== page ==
by Arkaidy Wisniowska
|Sierra Nevada Brewing Company
Bigfoot Barleywine Style Ale
|Great Divide Brewing Company
Espresso Oak Aged Yeti Imperial Stout
|Style: American Barleywine
Alcohol by Volume: 9.6%
Color: Reddish-Brown Amber
Location: Chico, California
|Style: Imperial Stout
Alcohol by Volume: 9.5%
Color: Dark Brown, Almost Black
Location: Denver, Colorado
The story of Bigfoot is something of a tall tale that has been recounted for decades, and based on some records, dates back more than a century! These stories have emerged in varying degrees of believability all over the world time and time again. Wild recollections of 9 foot tall, ridiculously hairy, ape-like creatures have been reported by the THOUSANDS. Some of these reports are just folks swearing up and down that they indeed saw this…thing. Others, however, get downright creepy and even deadly.
One story I remember hearing about happened in England WAY back in 1765. Ya, that’s not a typo, 1765. A group of men was documented as having been attacked by 3 giants “covered in fur”. These documents of proof are rumored to have been “lost” as they made their way to America years ago. Hhhmmm, how convenient.
Alternately, in 1985 a little boy from Oregon was put on display because he was born completely covered in fur…..does someone have some explaining to do here??? Despite this, and a much, much longer and amazing history of purported Bigfoot sightings, remnants have yet to be found! Neither real bones nor fossils have been identified as belonging to Bigfoot. What the heck gives?
And more importantly…do YOU believe in Bigfoot? As a dear friend of someone who solemnly swears Bigfoot is the real deal (and even displays a replica cast of Bigfoot’s footprint on his front door), I am obligated by the oath of friendship to say that yes, I believe.
So given the iconicism of this elusive creature with big feet – it seems quite fitting to utilize his or her big, grumbling, mysterious likeness on a beer; especially if it’s a dark one. I affectionately remember drinking Sierra Nevada’s Bigfoot Ale for the first time. If you aren’t familiar, Bigfoot Ale is a barleywine style beer that has actually been in production longer than this brew-fan has been around! (That’s going on 30 years). I first tasted it somewhere-abouts 2001 and remember it being very wine-like and pungent, for a lack of a better words. Giant deep fruit aromas hung about the thick slurry of alcohol floating around that kickin’ 9.6% ABV. My barely-legal palate had no idea what to think of it then! As I’ve ehh, matured, I have a much more respectable palate for what Sierra Nevada was and is trying to do with this pairing of punchey barleywine and a fabled mysterious creature like Bigfoot.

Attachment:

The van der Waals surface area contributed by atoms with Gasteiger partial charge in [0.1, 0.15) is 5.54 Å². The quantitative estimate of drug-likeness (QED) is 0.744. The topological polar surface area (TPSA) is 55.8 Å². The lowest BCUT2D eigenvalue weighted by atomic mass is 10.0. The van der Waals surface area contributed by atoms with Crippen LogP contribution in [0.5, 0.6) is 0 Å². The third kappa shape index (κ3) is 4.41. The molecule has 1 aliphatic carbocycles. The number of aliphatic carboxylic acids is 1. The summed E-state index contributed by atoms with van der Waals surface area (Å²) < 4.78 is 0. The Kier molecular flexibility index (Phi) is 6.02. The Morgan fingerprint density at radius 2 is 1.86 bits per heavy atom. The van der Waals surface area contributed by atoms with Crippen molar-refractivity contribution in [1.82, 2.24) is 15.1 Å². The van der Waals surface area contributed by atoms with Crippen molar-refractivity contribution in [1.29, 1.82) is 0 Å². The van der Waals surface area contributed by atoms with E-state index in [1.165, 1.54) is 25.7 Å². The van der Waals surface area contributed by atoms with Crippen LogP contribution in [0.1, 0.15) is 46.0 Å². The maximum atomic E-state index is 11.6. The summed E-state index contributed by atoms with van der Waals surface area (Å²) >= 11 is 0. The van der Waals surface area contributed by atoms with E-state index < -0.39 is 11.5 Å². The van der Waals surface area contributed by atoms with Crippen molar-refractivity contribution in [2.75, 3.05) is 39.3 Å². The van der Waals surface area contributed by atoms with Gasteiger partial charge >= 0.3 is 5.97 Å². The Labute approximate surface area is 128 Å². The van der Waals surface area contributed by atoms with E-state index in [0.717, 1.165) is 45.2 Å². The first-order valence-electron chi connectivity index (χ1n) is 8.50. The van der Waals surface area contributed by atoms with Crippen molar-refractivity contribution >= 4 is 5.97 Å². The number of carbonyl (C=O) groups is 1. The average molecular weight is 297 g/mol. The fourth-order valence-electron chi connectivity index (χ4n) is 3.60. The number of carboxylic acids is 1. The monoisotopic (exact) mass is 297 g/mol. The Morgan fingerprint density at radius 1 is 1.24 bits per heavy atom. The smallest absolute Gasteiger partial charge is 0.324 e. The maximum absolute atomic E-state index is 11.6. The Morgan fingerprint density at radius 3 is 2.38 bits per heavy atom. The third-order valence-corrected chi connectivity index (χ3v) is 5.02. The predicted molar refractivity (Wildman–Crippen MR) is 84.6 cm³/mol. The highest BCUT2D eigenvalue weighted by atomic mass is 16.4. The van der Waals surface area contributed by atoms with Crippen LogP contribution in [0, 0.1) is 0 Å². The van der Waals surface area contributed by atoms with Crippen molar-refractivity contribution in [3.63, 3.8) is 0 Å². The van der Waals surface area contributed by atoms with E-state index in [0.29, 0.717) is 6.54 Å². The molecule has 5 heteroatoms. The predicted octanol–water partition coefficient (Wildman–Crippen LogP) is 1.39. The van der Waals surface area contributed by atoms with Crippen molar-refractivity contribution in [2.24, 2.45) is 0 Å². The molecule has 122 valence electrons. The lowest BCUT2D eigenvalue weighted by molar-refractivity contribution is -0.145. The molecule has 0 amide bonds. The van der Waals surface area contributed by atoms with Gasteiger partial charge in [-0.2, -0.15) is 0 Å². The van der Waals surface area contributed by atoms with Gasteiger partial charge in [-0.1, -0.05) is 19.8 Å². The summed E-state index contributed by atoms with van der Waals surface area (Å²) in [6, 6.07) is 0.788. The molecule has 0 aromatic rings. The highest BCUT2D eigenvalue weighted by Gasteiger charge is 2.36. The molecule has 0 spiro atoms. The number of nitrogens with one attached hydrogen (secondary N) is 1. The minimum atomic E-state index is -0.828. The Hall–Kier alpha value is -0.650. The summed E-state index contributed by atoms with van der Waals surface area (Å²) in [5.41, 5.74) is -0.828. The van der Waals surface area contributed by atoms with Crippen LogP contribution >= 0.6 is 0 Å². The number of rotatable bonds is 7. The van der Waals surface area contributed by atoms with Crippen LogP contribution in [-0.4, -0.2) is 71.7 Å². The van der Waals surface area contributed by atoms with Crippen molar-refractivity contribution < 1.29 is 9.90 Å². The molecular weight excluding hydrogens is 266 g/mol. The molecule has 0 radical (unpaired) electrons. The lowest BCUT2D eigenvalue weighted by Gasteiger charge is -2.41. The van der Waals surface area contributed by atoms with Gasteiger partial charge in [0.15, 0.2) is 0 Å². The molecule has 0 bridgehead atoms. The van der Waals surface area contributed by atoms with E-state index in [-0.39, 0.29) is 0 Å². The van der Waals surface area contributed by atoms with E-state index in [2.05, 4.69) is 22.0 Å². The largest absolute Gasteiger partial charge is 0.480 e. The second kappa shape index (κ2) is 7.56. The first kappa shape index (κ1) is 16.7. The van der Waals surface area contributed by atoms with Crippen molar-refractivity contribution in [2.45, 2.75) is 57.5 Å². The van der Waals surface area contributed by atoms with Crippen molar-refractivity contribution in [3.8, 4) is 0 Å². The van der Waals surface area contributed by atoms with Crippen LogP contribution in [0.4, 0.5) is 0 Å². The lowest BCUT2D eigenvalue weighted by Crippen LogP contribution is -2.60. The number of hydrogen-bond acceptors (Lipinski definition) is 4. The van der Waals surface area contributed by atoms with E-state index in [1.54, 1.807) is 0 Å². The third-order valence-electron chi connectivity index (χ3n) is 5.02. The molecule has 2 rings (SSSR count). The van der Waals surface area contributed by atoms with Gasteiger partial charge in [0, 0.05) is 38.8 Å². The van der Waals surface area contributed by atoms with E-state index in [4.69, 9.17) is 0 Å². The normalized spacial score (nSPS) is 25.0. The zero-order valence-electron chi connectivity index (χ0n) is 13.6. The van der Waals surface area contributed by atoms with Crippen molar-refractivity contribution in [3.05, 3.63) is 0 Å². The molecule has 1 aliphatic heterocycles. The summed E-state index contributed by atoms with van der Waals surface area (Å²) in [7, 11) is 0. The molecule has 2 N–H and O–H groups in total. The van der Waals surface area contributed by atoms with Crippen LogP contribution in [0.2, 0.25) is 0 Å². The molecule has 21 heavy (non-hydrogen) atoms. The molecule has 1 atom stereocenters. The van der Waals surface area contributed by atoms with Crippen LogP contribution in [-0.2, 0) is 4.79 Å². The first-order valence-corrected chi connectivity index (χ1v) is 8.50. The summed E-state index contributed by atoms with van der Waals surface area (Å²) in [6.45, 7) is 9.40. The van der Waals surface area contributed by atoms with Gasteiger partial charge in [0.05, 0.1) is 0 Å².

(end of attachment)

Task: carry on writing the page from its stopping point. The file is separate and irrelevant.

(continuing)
More recently though, I’ve gotten my hands on a few generously sized 22oz bottles of Great Divide Brewing Company’s Espresso Oak Aged Yeti Imperial Stout. Say that 3 times fast. This brew is an even darker ode to this mysterious creature. Now, the argument of whether a Bigfoot is a Yeti or if a Yeti is a Bigfoot might have to wait until next time, but there’s a very familiar silhouette on the front of this Yeti Stout and I have surveyed many fellow aficionados to concur that Bigfoot prevails, even with an alias.
Yeti Stout is much less astringent than its Sierra Nevada counterpart. Being that one is a barleywine and the other a stout, this is kind of a “duhh” notation. Yeti Stout is richly dark, almost black, and delivers deep, chocolatey, roasty coffee flavors that mix well with the dosing of bitter hops that are present in its aftermath. I can easily see how it gets its name, as the solid alcohol content creates big flavor and gives you something to remember. Add the fact that in 2013 Yeti Imperial Stout was voted as one of the Top 50 Beers in the WORLD by Ratebeer, there’s not much to lose by having faith that Mr. Bigfoot Yeti-man does indeed exist somewhere out there in the uncharted wilderness.
So, regardless if you believe in Bigfoot or not, you have to admit it’s a GREAT way to describe a really big, dark, frothy imperial stout or a heavy, strong, wandering barleywine. Either way you go, be prepared for a drink with quite a bit of strength and a little bit of mystery right on the label!